Sunday, 18 January 2015

The Client<-->Server division [1.14.4+]

The Minecraft code is divided into two “sides” – Client and Server.
  • The Server side is responsible for maintaining the master copy of the world - updating the blocks and entities based on packets received from the client, and sending updated information to all the clients.
  • The Client side is primarily responsible for reading input from the player and for rendering the screen.
There is one server, and a number of clients which connect to it. Even in single player mode, the server and client code are running simultaneously (in separate threads).

Some parts of the code are used by both Client and Server code, for example Block methods which describe the behaviour of Blocks and which are needed on both sides.
Vanilla groups these three types of classes into "client", "server", and everything else ("common"). 

If you are writing code which might be called by either Client or Server, how can you tell which side has called the code?
Your method will nearly always be provided with a World object, or an object containing a World field (typically called worldIn).  If so:
  • if World.isRemote is true, this is Client side
  • if World.isRemote is false, this is Server side.
As a last resort:
  • EffectiveSide.get() returns Side.SERVER or Side.CLIENT.  However it is not robust in all situations so you should be wary.
When the client and the server need to synchronise with each other, they exchange information over the network.    Even when a single player game is running, the client and server are still completely separate and do not access each other's objects.  If your code running on (say) the server side accesses object instances belonging to the client side, it will lead to random crashes and strange behaviour.  So don't do that!

I personally find it very helpful to split my mod into three top-level packages

  • client
  • common
  • server

This helps me clearly remember which classes are used on which side, and to make sure that I don't mix them up.


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  2. Thank you for your blog, it's very useful for developers. What you wrote about FMLcommonHandler.instance().getEffectiveSide() is "not robust in all situations" has helped me solve some obscure issues with our mod.
    See I guess I didn't read the comments on getEffectiveSide() before... seems that it will return the wrong result on servers if there's any multithreaded code, because only the main Server thread will give the correct result. Also in practice a server which is saving and shutting down seems to return the wrong result sometimes.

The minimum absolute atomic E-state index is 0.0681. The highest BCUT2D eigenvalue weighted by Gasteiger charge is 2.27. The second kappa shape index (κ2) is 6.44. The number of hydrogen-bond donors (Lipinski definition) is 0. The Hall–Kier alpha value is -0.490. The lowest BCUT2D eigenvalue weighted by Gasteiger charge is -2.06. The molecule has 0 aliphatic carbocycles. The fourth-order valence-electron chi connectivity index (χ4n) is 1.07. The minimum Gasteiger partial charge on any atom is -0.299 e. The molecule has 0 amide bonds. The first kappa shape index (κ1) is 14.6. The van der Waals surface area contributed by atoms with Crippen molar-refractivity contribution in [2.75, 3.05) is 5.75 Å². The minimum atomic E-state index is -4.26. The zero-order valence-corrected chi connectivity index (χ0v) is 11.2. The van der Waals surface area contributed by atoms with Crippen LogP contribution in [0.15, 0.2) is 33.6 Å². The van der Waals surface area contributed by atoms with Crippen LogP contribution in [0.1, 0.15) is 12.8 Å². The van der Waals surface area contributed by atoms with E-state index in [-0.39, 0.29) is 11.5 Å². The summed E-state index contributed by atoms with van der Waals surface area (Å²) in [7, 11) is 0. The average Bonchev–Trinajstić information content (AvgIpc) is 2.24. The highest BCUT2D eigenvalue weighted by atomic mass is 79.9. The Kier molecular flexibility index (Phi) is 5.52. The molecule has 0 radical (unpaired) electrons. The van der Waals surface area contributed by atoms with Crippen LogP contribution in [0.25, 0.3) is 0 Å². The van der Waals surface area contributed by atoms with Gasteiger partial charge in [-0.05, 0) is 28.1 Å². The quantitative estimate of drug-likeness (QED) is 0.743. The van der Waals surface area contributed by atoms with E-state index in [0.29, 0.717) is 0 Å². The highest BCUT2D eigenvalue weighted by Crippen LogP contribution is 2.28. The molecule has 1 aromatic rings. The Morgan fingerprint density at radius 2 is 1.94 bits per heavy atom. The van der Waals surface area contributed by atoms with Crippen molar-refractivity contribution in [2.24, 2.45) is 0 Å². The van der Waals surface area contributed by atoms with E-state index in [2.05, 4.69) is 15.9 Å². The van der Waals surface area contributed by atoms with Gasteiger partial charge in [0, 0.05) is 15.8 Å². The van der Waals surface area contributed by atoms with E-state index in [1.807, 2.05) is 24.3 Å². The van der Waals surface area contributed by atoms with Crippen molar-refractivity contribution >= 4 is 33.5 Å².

As a coder, the main situation I have problems with is the validate() code for tile entities. Since Minecraft version 1.6.4 (I think), the vanilla Chunk code which places tile entities in the world and validates them does not set the TileEntity.worldObj until after the TileEntity has been validated. It means that a tile's validate() code cannot know which side it is on without calling FMLCommonHandler.getEffectiveSide() or some other trickery.

  3. Keen thanks for that, glad you find it useful :)
    The multithreading is going to cause plenty of headaches I think - network code and chunk rendering in particular. I'm tiptoeing through the minefield still myself.

    I had a quick look and I think in 1.8 the world is now set before validate?

    public void addTileEntity(BlockPos pos, TileEntity tileEntityIn)

    if (this.getBlock(pos).hasTileEntity(getBlock(pos).getStateFromMeta(this.getBlockMetadata(pos))))
    if (this.chunkTileEntityMap.containsKey(pos))

    this.chunkTileEntityMap.put(pos, tileEntityIn);

    From what I've found so far, vanilla uses something a bit different to tell which thread it is on - see the (confusingly named) MinecraftServer.isCallingFromMinecraftThread()
    public boolean isCallingFromMinecraftThread()
    return Thread.currentThread() == this.serverThread;
    Something like that might be applicable if you put it in your proxy and check both Minecraft and MinecraftServer as appropriate.


    PS Galacticraft is rather awesome I have to say, I've had a lot of fun with it!